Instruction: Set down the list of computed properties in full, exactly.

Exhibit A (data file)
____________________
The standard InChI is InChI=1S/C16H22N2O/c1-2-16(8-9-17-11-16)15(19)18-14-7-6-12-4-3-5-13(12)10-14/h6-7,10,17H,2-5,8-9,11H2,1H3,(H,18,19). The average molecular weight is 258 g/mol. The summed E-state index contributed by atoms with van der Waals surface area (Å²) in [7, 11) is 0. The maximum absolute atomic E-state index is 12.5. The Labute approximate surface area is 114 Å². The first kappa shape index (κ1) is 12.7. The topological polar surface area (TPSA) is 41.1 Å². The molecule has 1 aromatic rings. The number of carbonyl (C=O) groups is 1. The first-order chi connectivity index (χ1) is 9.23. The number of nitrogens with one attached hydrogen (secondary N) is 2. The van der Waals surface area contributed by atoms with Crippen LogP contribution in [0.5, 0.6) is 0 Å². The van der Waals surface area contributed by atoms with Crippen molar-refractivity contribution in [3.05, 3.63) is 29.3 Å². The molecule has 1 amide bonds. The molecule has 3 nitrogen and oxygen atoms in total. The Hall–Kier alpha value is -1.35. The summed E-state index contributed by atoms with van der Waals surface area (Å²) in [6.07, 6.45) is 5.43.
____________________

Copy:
The standard InChI is InChI=1S/C16H22N2O/c1-2-16(8-9-17-11-16)15(19)18-14-7-6-12-4-3-5-13(12)10-14/h6-7,10,17H,2-5,8-9,11H2,1H3,(H,18,19). The average molecular weight is 258 g/mol. The summed E-state index contributed by atoms with van der Waals surface area (Å²) in [7, 11) is 0. The maximum absolute atomic E-state index is 12.5. The Labute approximate surface area is 114 Å². The first kappa shape index (κ1) is 12.7. The topological polar surface area (TPSA) is 41.1 Å². The molecule has 1 aromatic rings. The number of carbonyl (C=O) groups is 1. The first-order chi connectivity index (χ1) is 9.23. The number of nitrogens with one attached hydrogen (secondary N) is 2. The van der Waals surface area contributed by atoms with Crippen LogP contribution in [0.5, 0.6) is 0 Å². The van der Waals surface area contributed by atoms with Crippen molar-refractivity contribution in [3.05, 3.63) is 29.3 Å². The molecule has 1 amide bonds. The molecule has 3 nitrogen and oxygen atoms in total. The Hall–Kier alpha value is -1.35. The summed E-state index contributed by atoms with van der Waals surface area (Å²) in [6.07, 6.45) is 5.43.